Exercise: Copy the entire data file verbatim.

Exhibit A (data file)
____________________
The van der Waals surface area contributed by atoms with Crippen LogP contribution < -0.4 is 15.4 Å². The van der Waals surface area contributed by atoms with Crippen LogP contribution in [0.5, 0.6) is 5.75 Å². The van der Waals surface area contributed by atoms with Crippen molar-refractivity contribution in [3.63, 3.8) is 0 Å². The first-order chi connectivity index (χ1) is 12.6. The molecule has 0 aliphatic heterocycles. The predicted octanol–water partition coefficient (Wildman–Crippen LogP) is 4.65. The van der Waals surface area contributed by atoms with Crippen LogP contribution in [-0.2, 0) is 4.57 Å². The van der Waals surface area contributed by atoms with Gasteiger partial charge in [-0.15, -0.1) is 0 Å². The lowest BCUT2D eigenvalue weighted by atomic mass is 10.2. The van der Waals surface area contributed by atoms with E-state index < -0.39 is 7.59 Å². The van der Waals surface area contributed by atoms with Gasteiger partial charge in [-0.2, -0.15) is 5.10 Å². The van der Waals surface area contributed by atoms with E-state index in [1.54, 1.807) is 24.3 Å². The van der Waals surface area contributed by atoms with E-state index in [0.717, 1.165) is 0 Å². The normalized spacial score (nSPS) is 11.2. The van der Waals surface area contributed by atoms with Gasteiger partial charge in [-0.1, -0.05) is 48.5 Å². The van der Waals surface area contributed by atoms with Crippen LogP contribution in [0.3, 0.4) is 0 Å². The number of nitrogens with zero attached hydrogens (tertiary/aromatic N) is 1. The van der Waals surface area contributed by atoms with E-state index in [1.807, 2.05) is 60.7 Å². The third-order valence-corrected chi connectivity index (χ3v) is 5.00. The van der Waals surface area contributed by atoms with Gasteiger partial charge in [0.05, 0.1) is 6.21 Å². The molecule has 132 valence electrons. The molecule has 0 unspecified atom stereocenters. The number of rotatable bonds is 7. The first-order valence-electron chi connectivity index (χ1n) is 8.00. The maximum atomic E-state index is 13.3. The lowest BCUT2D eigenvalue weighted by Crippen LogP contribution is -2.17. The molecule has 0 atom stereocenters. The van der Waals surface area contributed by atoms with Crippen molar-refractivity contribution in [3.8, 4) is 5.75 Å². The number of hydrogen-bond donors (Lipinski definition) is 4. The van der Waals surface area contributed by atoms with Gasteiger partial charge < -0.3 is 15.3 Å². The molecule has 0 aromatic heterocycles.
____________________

The van der Waals surface area contributed by atoms with Crippen LogP contribution < -0.4 is 15.4 Å². The van der Waals surface area contributed by atoms with Crippen LogP contribution in [0.5, 0.6) is 5.75 Å². The van der Waals surface area contributed by atoms with Crippen molar-refractivity contribution in [3.63, 3.8) is 0 Å². The first-order chi connectivity index (χ1) is 12.6. The molecule has 0 aliphatic heterocycles. The predicted octanol–water partition coefficient (Wildman–Crippen LogP) is 4.65. The van der Waals surface area contributed by atoms with Crippen LogP contribution in [-0.2, 0) is 4.57 Å². The van der Waals surface area contributed by atoms with Gasteiger partial charge in [-0.15, -0.1) is 0 Å². The lowest BCUT2D eigenvalue weighted by atomic mass is 10.2. The van der Waals surface area contributed by atoms with E-state index < -0.39 is 7.59 Å². The van der Waals surface area contributed by atoms with Gasteiger partial charge in [-0.2, -0.15) is 5.10 Å². The van der Waals surface area contributed by atoms with E-state index in [1.54, 1.807) is 24.3 Å². The van der Waals surface area contributed by atoms with E-state index in [0.717, 1.165) is 0 Å². The normalized spacial score (nSPS) is 11.2. The van der Waals surface area contributed by atoms with Gasteiger partial charge in [-0.1, -0.05) is 48.5 Å². The van der Waals surface area contributed by atoms with Crippen LogP contribution in [0.3, 0.4) is 0 Å². The number of nitrogens with zero attached hydrogens (tertiary/aromatic N) is 1. The van der Waals surface area contributed by atoms with E-state index in [1.807, 2.05) is 60.7 Å². The third-order valence-corrected chi connectivity index (χ3v) is 5.00. The van der Waals surface area contributed by atoms with Gasteiger partial charge in [0.05, 0.1) is 6.21 Å². The molecule has 132 valence electrons. The molecule has 0 unspecified atom stereocenters. The number of rotatable bonds is 7. The first-order valence-electron chi connectivity index (χ1n) is 8.00. The maximum atomic E-state index is 13.3. The lowest BCUT2D eigenvalue weighted by Crippen LogP contribution is -2.17. The molecule has 0 atom stereocenters. The van der Waals surface area contributed by atoms with Crippen molar-refractivity contribution in [3.8, 4) is 5.75 Å². The number of hydrogen-bond donors (Lipinski definition) is 4. The van der Waals surface area contributed by atoms with Gasteiger partial charge < -0.3 is 15.3 Å². The molecule has 0 aromatic heterocycles.